Harry Potter's sixth year at Hogwart's Academy is disproportionately dominated by mini-games, if our time with the handheld version of the Half-Blood Prince is any indication. Nearly everything we explored in the game involved some magical mini-game or quick activity. More mini-game maven than master wizard, Potter appears set on the path to flunking out without any spellbinding gameplay to offer.

Mind you, the assembled mini-games promise more than a fair share of short-form fun; however, we've been hoping the game would provide a more substantial experience. After all, familiarity with Harry Potter's story is widespread. This DS iteration promises to follow the line of the upcoming film, but all we witnessed was a collection of magically-themed tiddlywinks and airborne football.

Mini-games range from exciting tasks such as potion crafting, wizard dueling, and Quidditch matches to mundane distractions like gobstones. The latter, which plays much like marbles, has you pulling back a red stone with the stylus to launch it into a small circle filled with inert stones. Knocking out stones earns you points. While it makes a perfectly decent mini-game, what would possibly compel you to play it when the potential for intense magic battles goes wasted?

To the game's credit, it does offer new wizard dueling that pits you against another of Hogwart's students. These head-to-head battles involve tracing out patterns with the stylus to trigger various magical attacks. Tapping on the touchscreen defends against incoming attacks, with high or low taps offering protection, respectively. As you wiggle away on the touchscreen, you can glance up to the top display to view the action. A structured dueling tournament allows you to take on over a dozen competitors in the lead up to the final round against Draco Malfoy. No word on whether local wireless duels will be supported.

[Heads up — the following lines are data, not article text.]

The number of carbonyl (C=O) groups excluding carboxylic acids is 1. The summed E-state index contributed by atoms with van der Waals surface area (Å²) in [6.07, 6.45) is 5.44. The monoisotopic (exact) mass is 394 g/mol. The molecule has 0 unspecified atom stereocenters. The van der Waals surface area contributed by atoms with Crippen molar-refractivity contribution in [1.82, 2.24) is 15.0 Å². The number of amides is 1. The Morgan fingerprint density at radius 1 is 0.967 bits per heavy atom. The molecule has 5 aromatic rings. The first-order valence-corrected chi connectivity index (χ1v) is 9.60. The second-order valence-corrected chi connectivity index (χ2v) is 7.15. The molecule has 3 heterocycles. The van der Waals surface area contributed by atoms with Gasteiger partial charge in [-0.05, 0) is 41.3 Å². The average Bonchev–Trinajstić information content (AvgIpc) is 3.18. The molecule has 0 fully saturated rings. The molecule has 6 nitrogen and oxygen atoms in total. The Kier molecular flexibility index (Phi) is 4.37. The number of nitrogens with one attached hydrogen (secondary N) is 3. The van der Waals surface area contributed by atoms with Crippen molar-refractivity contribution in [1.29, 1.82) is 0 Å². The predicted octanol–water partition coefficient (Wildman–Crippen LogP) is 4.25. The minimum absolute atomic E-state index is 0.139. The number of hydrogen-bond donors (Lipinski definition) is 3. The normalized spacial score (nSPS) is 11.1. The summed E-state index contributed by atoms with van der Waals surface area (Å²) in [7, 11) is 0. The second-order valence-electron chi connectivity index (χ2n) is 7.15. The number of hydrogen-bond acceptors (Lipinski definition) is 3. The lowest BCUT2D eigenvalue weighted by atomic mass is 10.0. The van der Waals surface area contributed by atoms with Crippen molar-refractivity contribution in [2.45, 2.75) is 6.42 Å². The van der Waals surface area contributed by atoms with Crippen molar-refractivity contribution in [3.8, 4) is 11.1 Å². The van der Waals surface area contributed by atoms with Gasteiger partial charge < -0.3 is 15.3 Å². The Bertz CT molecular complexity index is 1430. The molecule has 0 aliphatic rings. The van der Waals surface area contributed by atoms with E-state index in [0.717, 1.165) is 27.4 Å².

Potion crafting – another staple skill of any seasoned wizard – rounded out our tour of handheld Hogwart's. Creating a wit-sharpening concoction played out like a cooking mini-game where ingredients are chucked into a boiling pot after preparation. For example, we had to stoke the fire with scribbles on the touchscreen, blow away smoke using the microphone, and add pieces to pot to complete the potion. It's all timed, a candle burning away your seconds at the side of the screen.

We didn't get the opportunity to check out Quidditch, which hopefully provides a few more thrills than any of the aforementioned mini-games. Although the lot is decent enough, it just doesn't look to satisfy our desire for a true Harry Potter experience. Seeing as how the PSP version will likely mirror the console releases, we're staking our hopes on that version given the figurative lack of magic in this one.